Teela Hart

Surviving Domestic Violence

Eagle's Wings

Why does she stay?


I’ve heard the statement, “if my husband laid a hand on me I would be out the door,” or some other similar statement.
Full of self confidence and naivety, I’ve made that statement myself.

On gathering the bricks and mortar to build my new foundation, I discovered a question I’d never noticed before.

“How can we possibly leave?”    -Linda A. Osmundson

I hadn’t realized it until today that following one disastrous failure that nearly ended my life; sprawled out on Eagle’s wings I soared.

I have chosen today to thank God for that ability because for 19 years it escaped my grasp by many treacherous miles.   -Me

Author: Teela Hart

I am a mother, daughter, sister and domestic violence survivor.

20 thoughts on “Why does she stay?

  1. This is an incredibly powerful statement. I had an ex who was very controlling and quite angry and abusive towards me but it wasn’t until months after I’d been apart from him that I saw our relationship for what it really was and never again would I judge people for not leaving their perpetrators of violence. It sounds like you have some amazing strength. I wish you all the best in the world


  2. For 5 years I couldn’t leave or get rid of what I call “the evil ex”, sometimes, might makes right and sometimes, if you get told something often enough, you begin to believe it. My last words to the evil ex were “you’d better start running ‘cos I’m coming down with the bear mace”, that was the only language he understood. After years of counselling & re-parenting myself, I can now recognise an abusive person before I get too involved & have vowed to never again allow anybody to treat me the way I was treated for those 5 years. And although he’s been gone from my life for over 5 years, I still have nightmares and other issues stemming from this relationship. I feel for anybody stuck in an abusive situation. Thank you for writing this & thank you for creating this blog, a lot of people need to know, they are not alone.


    • Thank you Arita.
      I appreciate you sharing your story. There is nothing more wrong than one human degrading and debasing another in the way I’ve seen. I am sorry you went through that, but I am glad that you were able to get out and grow and can now recognize the evil beforehand.
      I am so glad my story spoke to you and I appreciate your sharing nomore week.


  3. I think to a lot of people it’s cut and dry. They treat you badly/put their hands on you, you leave. They don’t understand the conditioning, Stockholm syndrome, etc that the victims/survivors go through. Most don’t realize that it’s just as dangerous, if not more, after leaving. It might easier for some not to think about these horrible things. Thank goodness you got out. Thank you for sharing your experience.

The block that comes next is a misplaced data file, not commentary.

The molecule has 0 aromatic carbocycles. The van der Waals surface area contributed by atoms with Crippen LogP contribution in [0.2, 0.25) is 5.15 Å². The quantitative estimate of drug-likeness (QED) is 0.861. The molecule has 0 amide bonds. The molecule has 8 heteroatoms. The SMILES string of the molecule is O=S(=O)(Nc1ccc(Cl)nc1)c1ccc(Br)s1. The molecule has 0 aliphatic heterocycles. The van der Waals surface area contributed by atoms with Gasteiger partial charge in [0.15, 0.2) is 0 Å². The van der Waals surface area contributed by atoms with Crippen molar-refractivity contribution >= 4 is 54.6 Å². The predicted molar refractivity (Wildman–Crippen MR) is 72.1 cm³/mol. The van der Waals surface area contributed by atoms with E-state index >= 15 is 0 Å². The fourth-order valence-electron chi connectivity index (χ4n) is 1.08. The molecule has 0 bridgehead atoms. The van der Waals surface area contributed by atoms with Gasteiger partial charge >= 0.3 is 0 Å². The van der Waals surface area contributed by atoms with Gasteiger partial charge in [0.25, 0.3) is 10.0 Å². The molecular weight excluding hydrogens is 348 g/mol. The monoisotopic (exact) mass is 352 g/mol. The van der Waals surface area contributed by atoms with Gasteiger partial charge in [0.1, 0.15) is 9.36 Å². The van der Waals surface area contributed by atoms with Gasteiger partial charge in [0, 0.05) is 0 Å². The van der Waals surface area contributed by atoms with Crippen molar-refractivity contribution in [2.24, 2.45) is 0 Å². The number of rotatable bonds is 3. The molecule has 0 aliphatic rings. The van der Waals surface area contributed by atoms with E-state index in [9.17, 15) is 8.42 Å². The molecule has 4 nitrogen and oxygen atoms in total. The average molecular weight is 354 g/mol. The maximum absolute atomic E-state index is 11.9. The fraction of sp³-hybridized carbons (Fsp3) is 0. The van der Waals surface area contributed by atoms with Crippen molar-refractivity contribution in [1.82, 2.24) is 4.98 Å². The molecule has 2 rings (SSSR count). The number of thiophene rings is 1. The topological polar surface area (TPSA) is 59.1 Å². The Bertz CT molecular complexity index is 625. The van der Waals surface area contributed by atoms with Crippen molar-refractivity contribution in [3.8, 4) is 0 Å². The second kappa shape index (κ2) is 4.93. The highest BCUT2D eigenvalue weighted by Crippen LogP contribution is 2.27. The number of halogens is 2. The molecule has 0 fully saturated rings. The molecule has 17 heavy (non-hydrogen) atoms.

4. The reason W-H-Y the abused can’t leave the abuser is because s/he is made to believe that s/he can’t be without the other person, thus, trapping oneself, even deeper, in the cycle of abuse, and, it takes EVEN MORE courage, to finally take the first STEP away, from the interaction style that one had gotten so used to.


    • Yes, exactly, that is the reason it took me 19 years to finally leave. The question “why does she stay” elicits both anger and guilt in me. On the one hand, how could anyone ask that question and on the other, the question flew through my own mind before it happened to me.
      It was for these reasons I included the quote from Ms. Osmundson.
      Thank you for taking the time to share. 🙂
      Thank you taking time to share with me. 🙂


  5. I cannot tell you how many times I was asked that question! To make matters worse, my abuser was my father and I was a grown woman. To them, I had no reason to stay. To them, I “wanted” the abuse, I wanted attention. It is so easy to judge and assume. Leaving is the hardest thing to do. When I physically left him, everyone assumed all was okay but emotionally I was still implicitly tied to him. Thank you for following me, I am sorry you too have suffered but thank you for sharing your story. Ros 🙂


    • A painful question to be asked indeed.
      One never wants to be abused, it is a ridiculous question.
      Physical removal and mental removal are for sure two very different things first comes the one and the other is equally elusive.
      Abuse is abuse, no matter the perpetrator, the effects are equally as devastating and broken is broken.
      Thank you for taking the time to reply and following my blog as well. 🙂


  6. It is to easy for society, or people who have never experienced life with a sociopath/psychopath to pass judgement….however, no one knows the road of hell we have been on better than ourselves! Great post!!


  7. A great point. Maybe if we all turned the question ‘Why stay?’ around we’d see new insights. And maybe we’d get away from society’s overt and subtle victim-blaming, too.


  8. I will tell you for sure, it is not hard to leave and once you leave it is still hard. I hope you enjoy your view when you soar. I too cringe at times when people say that but now I think to myself, let us hope you do find the door should your husband ever lay a hand on you. Good for you Teela for having the courage to blog.


  9. Awesome post. You are so right. It is hard to leave… for so many reasons. I praise God for giving you the strength to soar!!


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